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Re: glibc 2.21 - Machine maintainers, please test your machines.

On Mon, 2015-01-26 at 15:21 -0500, Chris Metcalf wrote:
> On 1/26/2015 7:44 AM, Torvald Riegel wrote:

> >> +         will have the necessary alignment in this case, so we are
> >> +         not obliged to use the to_new_sem macro in this case.  */
> > I think we should just use to_new_sem here too for consistency, but
> > change the comment to point out that the address to which we will copy
> > newsem via the file write and mmap later will have a compatible
> > alignment with the natural alignment of NEWSEM.
> The diff to make it look like that is more complicated, so I resisted doing
> it, particularly late in the freeze.
> All that said, I'm happy to do v2 that way, and you can see what you think.
> I don't actually think it's necessary to explain that to_new_sem() is a known
> no-op in this case; we're using it just to be consistent anyway.

Sorry, what I wrote was misleading, and incomplete:  I still think using
to_new_sem would be consistent -- but if we do that, we need to force
the same alignment as we will have when effectively copy it via file
write and mmap later on.  I don't think the current code does that.

If we don't use to_new_sem as you had in your patch, then we don't need
to force the alignment -- but in this case we have to make sure that the
code behaves as if to_new_sem didn't adapt the offset of new_sem within
sem_t (which your previous code made sure by using the union).
Nonetheless, I think that then, we need to point out that we must not
use to_new_sem, so that it doesn't assume a wrong alignment (based on

I hope that is clearer :)  (Sorry, it's been a long day here...)

> >> --- a/sysdeps/nptl/internaltypes.h
> >> +++ b/sysdeps/nptl/internaltypes.h
> >> @@ -168,6 +168,22 @@ struct new_sem
> >>    #endif
> >>    };
> >>
> >> +/* The sem_t alignment is typically just 4 bytes for ILP32, whereas
> >> +   new_sem is 8 bytes.  For better atomic performance on platforms
> >> +   that tolerate unaligned atomics (and to make it work at all on
> >> +   platforms that don't), round up the new_sem pointer within the
> >> +   sem_t object to an 8-byte boundary.
> >> +
> >> +   Note that in this case, the "pad" variable at the end of the
> >> +   new_sem object extends beyond the end of the memory allocated
> >> +   for the sem_t, so it's important that it not be initialized
> >> +   or otherwise used.  */
> > Please just remove "pad", and add a comment like this:
> > Note that sem_t is always at least 16 bytes in size, so moving new_sem,
> > which is 12 bytes in size, to offset of 4 bytes within sem_t is okay.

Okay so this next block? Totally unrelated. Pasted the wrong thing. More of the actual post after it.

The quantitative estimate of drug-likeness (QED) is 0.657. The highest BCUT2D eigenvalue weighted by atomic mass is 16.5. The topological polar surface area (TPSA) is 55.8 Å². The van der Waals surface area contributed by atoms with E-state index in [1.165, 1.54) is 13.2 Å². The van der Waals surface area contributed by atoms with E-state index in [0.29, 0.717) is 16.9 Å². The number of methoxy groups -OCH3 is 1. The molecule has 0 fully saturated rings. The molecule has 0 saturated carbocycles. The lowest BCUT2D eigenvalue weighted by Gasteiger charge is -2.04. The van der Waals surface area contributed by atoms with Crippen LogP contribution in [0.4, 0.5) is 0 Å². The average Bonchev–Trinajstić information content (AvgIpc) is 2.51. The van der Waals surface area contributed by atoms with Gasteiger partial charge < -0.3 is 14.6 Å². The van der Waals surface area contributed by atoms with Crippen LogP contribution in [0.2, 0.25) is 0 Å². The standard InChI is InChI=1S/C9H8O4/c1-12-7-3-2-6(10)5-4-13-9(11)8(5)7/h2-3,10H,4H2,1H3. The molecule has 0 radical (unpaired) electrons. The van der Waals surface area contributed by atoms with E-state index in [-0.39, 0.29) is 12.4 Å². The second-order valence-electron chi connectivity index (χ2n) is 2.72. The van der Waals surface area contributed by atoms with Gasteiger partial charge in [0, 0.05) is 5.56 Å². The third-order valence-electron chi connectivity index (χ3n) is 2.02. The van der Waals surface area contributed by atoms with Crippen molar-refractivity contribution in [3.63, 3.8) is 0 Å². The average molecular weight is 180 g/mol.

> The thing is, new_sem is actually 16 bytes in size with __HAVE_64B_ATOMICS,
> because the int64 type causes the size to round up to a multiple of eight.  So I'd
> rather be explicit about that padding in the structure definition, which is why
> I ended up using the language I did.

Good point, sizeof() vs. the amount of bytes actually accessed.

> I'll tweak my comment to discuss the lengths of the non-padding parts of
> the structures more explicitly for v2.


> > Also, a bitwise memcpy of sem_t is not allowed, and when mapping the
> > page a sem_t is in to another page, the offset within the page will not
> > change.
> >
> > (BTW, I believe that a memcpy is not allowed -- but I couldn't point out
> > where in POSIX this is required.  Does somebody know, just to be sure?)
> I'm not actually sure what you mean about bitwise memcpy here.  I think
> it should be fine to do; and if you memcpy it from an alignof-4 address to
> an alignof-8 address or vice versa, that should be fine, as long as you always
> pass it through to_new_sem() before using the fields.

I don't think so, because in a badly 4B-aligned (ie, no 8B-aligned) use,
struct new_sem is at offset 4 of the semaphore.  If you copy that to a
8B-aligned semaphore just bit-by-bit, then the actual data will still
start at offset 4, but to_new_sem will assume offset 0.

> >> +#if __HAVE_64B_ATOMICS && !defined (_LP64)
> >> +# define to_new_sem(s) ((struct new_sem *)(((uintptr_t)(s) + 4) & -8))
> >> +#else
> >> +# define to_new_sem(s) ((struct new_sem *)(s))
> >> +#endif
> >> +
> > Is the compiler aware that if s is actually of a type that is properly
> > aligned, this can be a noop?  If not, have you considered using
> > __alignof__ ?  This would help on new targets that are ILP32 with 64b
> > atomics and that align sem_t properly.
> Yes, I agree.  Rather than using the preprocessor, v2 has:
> #define to_new_sem(s)                                                \
>    ((__alignof__ (sem_t) == 4 && __alignof__ (struct new_sem) == 8) ? \
>     (struct new_sem *) (((uintptr_t) (s) + 4) & -8) :                 \
>     (struct new_sem *) (s))
> The compiler evaluates the constant condition and produces no extra
> code for 64-bit targets or for 32-bit targets without __HAVE_64B_ATOMICS.
> We can't use an inline function since sem_t is not defined here,
> and I'm reluctant to try to #include <semaphore.h> at this point.

Good, thanks!

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